Sea Lion Island, located in the South of the Falklands
Sea Lion Island  is the most southerly inhabited island in the Falkland Islands, located approximately ten miles south of mainland East Falkland. The island has a total area of 2236 acres, and is five miles in length.
Most visitors arrive to the island using the government air service. The landing strip is dirt but well-maintained, and the old grass strip is still maintained in case of unfavourable winds.
Flying is the most reliable way to the island. Due to rough seas, cruise ship landings (and supply ship visits) are a "hit and miss" proposition.
Elephant seal mother & pup on Sea Lion Island
The big attraction of this island is the wildlife. Elephant seals are at their height from September until November, with 540 breeding females having come ashore during the 2003/2004 season. Sea lions breed on the island later in the year, and gentoo penguins, imperial cormorants, rockhopper penguins, magellanic penguins, striated caracaras, and numerous small birds are found throughout the season. Orcas can often be seen offshore, and king penguins may occasionally be found resting ashore.
- Rockhopper Point - A three mile hike to the west of the lodge on the southern side of the island, Rockhopper point is the home to nearly 500 pairs of rockhopper penguins and a colony of king cormorants. Rock cormorant nest in an impressive natural arch nearby. A memorial to the HMS Sheffield, which sank offshore during the 1982 conflict, is also located here.
- West End - The far western side of the island is approximately three miles from the lodge. Small birds and the occasional black-crowned night heron can be found around Beaver Pond, which was named for the Beaver planes that once landed here, and not for the more common North American rodent. The shore is home to several species of gulls, and magellanic penguins are found in large numbers in the grassy areas.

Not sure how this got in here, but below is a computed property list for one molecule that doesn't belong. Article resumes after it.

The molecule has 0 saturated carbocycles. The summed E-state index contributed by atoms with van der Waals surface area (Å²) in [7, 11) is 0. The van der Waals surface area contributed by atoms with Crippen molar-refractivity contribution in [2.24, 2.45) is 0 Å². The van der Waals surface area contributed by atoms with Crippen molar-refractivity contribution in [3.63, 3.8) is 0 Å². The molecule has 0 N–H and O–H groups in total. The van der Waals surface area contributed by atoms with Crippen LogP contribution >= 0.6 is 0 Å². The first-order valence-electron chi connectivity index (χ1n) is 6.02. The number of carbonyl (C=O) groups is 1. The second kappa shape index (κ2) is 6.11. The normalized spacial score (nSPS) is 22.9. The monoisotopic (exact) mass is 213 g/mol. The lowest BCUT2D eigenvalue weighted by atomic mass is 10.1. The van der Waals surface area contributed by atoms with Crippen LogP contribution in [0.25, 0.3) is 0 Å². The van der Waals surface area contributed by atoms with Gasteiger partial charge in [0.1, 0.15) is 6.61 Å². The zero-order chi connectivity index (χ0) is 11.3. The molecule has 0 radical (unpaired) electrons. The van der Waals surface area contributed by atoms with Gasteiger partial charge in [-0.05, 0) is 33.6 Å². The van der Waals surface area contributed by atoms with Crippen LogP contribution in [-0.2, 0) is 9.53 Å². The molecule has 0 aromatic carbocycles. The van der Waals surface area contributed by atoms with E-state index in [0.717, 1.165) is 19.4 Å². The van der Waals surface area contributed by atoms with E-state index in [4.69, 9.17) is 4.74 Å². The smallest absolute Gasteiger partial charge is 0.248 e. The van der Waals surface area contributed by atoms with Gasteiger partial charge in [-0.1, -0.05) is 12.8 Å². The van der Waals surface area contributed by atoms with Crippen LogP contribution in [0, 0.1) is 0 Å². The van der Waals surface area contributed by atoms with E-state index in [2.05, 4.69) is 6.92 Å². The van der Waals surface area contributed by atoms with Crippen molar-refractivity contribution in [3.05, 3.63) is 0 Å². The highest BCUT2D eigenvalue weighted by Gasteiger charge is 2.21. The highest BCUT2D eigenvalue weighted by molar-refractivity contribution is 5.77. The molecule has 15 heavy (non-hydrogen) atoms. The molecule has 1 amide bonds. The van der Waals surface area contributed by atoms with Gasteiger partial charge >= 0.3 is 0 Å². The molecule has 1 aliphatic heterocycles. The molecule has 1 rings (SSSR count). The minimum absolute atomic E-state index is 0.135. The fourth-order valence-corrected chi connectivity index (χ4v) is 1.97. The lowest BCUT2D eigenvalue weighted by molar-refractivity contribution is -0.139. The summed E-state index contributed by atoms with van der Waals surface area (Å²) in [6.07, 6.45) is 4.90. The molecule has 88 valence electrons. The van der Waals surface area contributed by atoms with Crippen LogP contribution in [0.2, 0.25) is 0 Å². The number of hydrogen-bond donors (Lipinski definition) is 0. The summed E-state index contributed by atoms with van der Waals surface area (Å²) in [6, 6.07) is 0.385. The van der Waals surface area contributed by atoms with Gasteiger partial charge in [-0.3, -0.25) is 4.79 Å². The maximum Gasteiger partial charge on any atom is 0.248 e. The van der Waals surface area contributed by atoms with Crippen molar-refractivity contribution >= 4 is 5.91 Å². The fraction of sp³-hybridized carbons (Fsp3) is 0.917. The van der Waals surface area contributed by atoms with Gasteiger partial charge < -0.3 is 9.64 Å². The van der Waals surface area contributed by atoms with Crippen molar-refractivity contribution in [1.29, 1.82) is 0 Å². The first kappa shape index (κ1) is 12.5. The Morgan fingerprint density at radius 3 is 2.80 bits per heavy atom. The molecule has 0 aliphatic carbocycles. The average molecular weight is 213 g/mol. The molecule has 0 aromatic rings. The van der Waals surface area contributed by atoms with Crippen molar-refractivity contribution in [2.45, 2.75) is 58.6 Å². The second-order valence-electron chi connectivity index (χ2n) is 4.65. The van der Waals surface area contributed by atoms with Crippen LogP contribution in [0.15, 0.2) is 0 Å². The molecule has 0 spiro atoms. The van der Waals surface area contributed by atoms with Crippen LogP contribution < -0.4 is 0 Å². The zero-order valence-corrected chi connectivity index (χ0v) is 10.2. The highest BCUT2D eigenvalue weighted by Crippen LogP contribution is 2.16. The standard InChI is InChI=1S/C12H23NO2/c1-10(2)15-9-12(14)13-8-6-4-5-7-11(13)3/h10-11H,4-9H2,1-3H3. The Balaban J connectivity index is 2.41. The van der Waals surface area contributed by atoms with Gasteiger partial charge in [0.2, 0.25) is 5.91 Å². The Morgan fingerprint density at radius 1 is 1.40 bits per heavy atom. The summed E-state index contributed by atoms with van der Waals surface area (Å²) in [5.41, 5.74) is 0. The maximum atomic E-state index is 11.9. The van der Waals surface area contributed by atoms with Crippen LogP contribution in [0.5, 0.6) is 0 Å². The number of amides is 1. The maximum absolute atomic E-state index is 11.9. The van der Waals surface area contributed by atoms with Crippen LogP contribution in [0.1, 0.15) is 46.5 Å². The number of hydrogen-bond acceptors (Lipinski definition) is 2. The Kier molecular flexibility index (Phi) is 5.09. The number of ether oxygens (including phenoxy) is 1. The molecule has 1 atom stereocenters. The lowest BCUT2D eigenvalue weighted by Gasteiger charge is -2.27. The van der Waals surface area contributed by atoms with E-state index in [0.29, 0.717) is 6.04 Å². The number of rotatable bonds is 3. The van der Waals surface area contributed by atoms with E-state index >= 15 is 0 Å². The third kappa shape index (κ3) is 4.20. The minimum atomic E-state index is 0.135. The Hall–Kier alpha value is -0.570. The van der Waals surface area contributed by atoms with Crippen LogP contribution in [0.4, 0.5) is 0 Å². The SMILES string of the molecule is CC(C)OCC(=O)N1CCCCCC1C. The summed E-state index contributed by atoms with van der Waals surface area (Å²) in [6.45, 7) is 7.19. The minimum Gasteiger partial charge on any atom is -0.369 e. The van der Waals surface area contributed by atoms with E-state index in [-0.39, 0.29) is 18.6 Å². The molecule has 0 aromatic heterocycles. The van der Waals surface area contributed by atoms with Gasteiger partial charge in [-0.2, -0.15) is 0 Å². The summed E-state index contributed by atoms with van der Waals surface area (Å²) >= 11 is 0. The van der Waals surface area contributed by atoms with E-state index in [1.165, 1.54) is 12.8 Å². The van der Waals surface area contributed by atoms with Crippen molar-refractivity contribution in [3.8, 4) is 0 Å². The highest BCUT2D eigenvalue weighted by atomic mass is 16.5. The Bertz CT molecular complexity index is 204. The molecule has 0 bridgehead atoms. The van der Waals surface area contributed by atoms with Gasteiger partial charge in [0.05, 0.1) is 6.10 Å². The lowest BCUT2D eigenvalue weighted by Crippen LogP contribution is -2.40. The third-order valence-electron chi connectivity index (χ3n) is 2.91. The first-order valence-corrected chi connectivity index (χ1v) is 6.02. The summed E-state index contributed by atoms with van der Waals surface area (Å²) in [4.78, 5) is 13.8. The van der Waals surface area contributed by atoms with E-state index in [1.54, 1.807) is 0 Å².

- East End - Less than a kilometer east of the lodge is the main breeding area for more than five thousand gentoo penguins. Further east, a fine white-sand beach and lagoon is the breeding ground of over five hundred female elephant seals. At the far end of the island giant petrels can be found nesting, although due to the skittish nature of these birds viewing is done only from a specially constructed hide.
- Landrover Tour - An introductory tour of the island by Landrover is available at £20 per person. A one-way drop off at Rockhopper point is £5 per person (prices quoted as of November 2004).
- Wildlife Viewing - Nearly all visitors to the island come for the wildlife. Hiking can be done by following the landrover trails or cross-country.
- Golf - Although the "golf course" is little more than three or four flags stuck in the lawn around the lodge, it is possible to hit a few shots. Be on the lookout for caracaras who frequently steal golf balls.
The lodge offers post cards, phone cards, and various souvenirs for sale.
- The lodge provides full board, and the quality of meals is excellent.
- For those who prefer not to return for lunch, packed meals are also available (an added bonus to eating outdoors is the likelihood of dining along side the scavenger birds, caracaras.)
The lodge offers an honor bar that is fully stocked.
There is a fully-catered lodge on the island that offers luxury accommodation. The lodge is centrally heated and all rooms have a bathroom and shower. Reservations are required and can be made by contacting [email protected]. As of November 2004, rates were £95 per person during the high season (November - March) and £45 per person during the low season (April - October). Further discounts may also be available during the low season for extended stays.
A phone is available for visitor usage, but a Cable & Wireless phone card is required. As of November 2004 a computer was being set up to provide internet access, also requiring a Cable & Wireless card.
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